I had a similar experience to sryan's when I read the chapter on curriculum mapping in our text, Curriculum Connections Through the Library, edited by B.K. Stripling and S. Hughes-Hassell. Reading Chapter 5: Librarian Morphs into Curriculum Developer by C. C. Vlasis brought me right back to the time when my district started curriculum mapping. We went through all the stages listed in the book! We started with just one subject and wrote out our own classroom maps, met as a grade level to create grade level maps, met with other teachers in our district teaching the same grade, then met with grades above and below us. We had a hard time with the idea of giving up some well loved units and accepting that a true curriculum map is never complete.
It is so interesting to look at curriculum mapping from the perspective of a school librarian. When my library clerk, Marilyn, and I were moving the professional collection, I wondered if anyone had ever looked at the curriculum map binders on the shelf. As I read this chapter, I went and grabbed the binders to take a look. I shouldn't have been surprised, but I found out that there was a library tab! It looks like the library maps were printed in July of 2004, so I'm not sure if they are in current use, but it was exciting to find them. Right now, our curriculum maps either seem outdated or too cumbersome to manage. I could relate to Jo Ann Everett's (author of Chapter Six: Curriculum Mapping and Curriculum Mapping: Otherwise Know as "The Camel with Two Humps") experience of cutting up the science standards and putting them on a huge bulletinboard in grade level order in order to see the big picture. That's what we need to be able to do as librarians to make sure our collections, the materials in our library, will meet the curriculum needs of teachers and students. Bulletin boards are even bulkier than binders, however!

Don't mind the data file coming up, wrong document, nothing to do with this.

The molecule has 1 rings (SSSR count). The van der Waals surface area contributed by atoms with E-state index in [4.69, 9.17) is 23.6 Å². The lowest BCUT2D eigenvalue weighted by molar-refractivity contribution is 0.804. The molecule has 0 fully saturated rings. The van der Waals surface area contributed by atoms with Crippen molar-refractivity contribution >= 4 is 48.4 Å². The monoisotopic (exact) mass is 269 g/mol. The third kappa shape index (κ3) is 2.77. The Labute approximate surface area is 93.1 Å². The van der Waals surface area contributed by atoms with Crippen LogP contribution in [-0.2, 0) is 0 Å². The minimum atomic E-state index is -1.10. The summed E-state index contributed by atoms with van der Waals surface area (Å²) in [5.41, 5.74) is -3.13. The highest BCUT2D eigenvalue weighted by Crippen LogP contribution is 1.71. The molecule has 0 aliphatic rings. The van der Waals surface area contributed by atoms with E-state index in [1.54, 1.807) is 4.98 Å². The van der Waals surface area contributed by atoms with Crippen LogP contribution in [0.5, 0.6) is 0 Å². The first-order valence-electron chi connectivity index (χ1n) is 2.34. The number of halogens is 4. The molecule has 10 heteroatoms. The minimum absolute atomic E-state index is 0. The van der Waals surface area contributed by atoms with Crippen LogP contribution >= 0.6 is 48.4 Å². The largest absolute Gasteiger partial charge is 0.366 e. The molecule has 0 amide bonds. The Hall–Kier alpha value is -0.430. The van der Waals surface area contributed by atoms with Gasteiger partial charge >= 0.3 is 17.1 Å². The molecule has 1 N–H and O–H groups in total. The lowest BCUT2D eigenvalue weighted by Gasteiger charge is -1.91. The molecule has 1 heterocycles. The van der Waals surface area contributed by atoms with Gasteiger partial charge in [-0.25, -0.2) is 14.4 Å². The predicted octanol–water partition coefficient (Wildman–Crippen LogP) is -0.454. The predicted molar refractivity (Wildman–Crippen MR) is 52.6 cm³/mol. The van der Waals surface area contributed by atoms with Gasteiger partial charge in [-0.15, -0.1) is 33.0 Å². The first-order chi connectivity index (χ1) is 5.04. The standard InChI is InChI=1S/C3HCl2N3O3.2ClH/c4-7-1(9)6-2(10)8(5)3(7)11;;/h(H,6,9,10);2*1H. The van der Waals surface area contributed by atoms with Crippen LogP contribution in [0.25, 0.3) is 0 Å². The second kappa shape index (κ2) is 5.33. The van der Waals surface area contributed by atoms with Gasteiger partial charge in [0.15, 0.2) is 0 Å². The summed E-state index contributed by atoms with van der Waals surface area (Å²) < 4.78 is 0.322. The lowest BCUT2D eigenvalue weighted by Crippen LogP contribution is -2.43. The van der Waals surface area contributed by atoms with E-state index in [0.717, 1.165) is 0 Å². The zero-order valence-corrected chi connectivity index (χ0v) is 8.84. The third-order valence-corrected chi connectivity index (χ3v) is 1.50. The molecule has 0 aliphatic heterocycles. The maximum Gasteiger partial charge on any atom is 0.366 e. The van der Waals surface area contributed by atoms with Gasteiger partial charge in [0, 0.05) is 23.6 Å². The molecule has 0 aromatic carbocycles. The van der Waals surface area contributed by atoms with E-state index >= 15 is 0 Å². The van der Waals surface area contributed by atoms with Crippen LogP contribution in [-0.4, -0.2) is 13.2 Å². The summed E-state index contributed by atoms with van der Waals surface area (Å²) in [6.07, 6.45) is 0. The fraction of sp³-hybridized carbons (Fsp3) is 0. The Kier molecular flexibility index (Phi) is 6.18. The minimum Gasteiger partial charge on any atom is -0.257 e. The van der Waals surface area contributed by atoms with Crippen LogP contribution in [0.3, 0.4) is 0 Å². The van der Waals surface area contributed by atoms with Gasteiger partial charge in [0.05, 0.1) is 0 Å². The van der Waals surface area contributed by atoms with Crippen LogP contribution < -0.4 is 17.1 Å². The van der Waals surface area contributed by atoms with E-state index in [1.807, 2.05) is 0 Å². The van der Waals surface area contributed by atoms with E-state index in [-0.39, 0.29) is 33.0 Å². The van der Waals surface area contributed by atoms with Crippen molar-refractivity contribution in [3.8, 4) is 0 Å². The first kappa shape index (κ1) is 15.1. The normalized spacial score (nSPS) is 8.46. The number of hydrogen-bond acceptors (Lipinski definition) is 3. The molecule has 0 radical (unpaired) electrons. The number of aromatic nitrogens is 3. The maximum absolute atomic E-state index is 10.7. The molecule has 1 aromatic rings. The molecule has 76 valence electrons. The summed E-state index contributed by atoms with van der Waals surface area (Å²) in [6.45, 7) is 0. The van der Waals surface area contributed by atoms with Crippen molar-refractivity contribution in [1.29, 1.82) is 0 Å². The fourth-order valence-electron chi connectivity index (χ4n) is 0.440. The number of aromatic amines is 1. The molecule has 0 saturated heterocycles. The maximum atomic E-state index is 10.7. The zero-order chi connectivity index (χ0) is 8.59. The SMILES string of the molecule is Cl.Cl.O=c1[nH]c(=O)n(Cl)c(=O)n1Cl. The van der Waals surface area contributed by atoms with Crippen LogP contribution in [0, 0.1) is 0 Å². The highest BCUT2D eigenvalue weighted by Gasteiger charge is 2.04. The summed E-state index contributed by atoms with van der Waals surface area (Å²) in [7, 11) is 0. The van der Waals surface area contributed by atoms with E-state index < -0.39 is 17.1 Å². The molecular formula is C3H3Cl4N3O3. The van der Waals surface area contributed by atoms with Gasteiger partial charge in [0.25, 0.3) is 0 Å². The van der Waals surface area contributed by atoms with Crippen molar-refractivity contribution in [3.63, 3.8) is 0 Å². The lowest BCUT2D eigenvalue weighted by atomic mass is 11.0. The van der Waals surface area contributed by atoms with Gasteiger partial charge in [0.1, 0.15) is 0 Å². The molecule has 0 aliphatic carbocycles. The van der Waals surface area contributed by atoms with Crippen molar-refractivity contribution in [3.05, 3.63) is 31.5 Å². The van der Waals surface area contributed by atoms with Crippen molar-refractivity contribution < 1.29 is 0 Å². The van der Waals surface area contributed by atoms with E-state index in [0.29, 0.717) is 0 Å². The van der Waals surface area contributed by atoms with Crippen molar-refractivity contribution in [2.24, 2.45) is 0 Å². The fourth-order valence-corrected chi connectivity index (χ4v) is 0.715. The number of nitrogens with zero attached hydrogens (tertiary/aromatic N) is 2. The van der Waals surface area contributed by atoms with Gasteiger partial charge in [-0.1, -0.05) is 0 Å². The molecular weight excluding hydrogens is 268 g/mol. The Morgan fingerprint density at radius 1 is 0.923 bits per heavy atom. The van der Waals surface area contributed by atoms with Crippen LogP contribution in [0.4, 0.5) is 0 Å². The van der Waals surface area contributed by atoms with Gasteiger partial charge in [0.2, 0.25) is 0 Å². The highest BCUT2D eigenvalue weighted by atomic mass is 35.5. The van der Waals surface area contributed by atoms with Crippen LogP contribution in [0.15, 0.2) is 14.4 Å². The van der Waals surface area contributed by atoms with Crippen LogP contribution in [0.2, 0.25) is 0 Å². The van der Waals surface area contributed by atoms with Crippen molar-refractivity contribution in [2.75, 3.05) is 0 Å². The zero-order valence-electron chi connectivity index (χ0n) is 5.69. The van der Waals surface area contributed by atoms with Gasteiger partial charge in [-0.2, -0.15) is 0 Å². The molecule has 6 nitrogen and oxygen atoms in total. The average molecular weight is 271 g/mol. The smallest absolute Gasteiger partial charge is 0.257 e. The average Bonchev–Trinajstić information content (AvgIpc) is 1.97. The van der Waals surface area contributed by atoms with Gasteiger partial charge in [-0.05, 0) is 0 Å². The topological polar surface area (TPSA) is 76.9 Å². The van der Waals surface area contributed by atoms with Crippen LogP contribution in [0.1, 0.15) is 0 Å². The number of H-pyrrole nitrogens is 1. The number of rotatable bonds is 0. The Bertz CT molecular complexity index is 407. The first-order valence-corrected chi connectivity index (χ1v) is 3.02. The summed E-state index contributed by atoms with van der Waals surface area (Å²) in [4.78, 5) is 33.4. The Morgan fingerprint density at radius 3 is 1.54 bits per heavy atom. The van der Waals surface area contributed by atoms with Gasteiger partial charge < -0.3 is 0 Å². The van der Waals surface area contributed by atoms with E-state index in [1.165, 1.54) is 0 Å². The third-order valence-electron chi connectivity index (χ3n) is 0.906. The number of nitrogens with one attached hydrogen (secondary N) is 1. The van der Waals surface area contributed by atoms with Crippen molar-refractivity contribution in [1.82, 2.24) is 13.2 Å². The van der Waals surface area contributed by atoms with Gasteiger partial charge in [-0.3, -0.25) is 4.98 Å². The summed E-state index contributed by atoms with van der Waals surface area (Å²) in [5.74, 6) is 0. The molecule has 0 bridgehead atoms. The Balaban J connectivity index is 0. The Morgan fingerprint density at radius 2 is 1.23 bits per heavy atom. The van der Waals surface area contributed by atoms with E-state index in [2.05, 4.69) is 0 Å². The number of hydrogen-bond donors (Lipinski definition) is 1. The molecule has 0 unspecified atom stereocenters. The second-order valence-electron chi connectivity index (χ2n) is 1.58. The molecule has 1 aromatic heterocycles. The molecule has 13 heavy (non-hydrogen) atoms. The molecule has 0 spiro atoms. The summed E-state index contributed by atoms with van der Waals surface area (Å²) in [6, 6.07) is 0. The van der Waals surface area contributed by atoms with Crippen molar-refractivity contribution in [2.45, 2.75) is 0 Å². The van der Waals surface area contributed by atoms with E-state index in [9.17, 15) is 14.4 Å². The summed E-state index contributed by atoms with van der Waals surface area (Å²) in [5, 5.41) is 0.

That's why I totally agree with Valerie's comments about curriculum being digital, therefore searchable and flexible. I believe our district paid for our maps to be on a website or database of some kind, but I can't even remember going to that website, what it was called, or even how it worked. I do remember it was very expensive! Even with our grade level binders, it is not easy to see all the skills that correspond to a particular Essential Question or content. Plus, the assessment and resources columns are blank. Perhaps we just weren't ready to be dealing with curriculum online at that time. This is an area I need to ask more questions about. Are those maps still there? Can we access them? Are they considered up to date? Is there a specific library curriculum in place?
The staff at my school found the discussions surrounding curriculum mapping to be the most valuable. We discussed what went on in our own classrooms, found out what other schools were doing, compared our ideas to those in grade levels before and after us, argued about what was content and what was a skill, we learned how to create essential questions, which skills/standards went best with which grades, what overlapped, and what was missing. I know our science curriculum was revamped quite a bit due to curriculum mapping. By pinpointing exactly what topics our students were going to cover each year in the different strands of science, we were able to purchase excellent materials that matched the students' level as well as curriculum needs. I'm sure the kids were relieved to no longer be studying plants every year from 1st - 3rd grade!
The end of Everett's chapter is encouraging in that she reminds us that we can't do it all at once. There's just not enough time or money. So, we need to prioritize and take small steps, which seems to be a theme for me this week.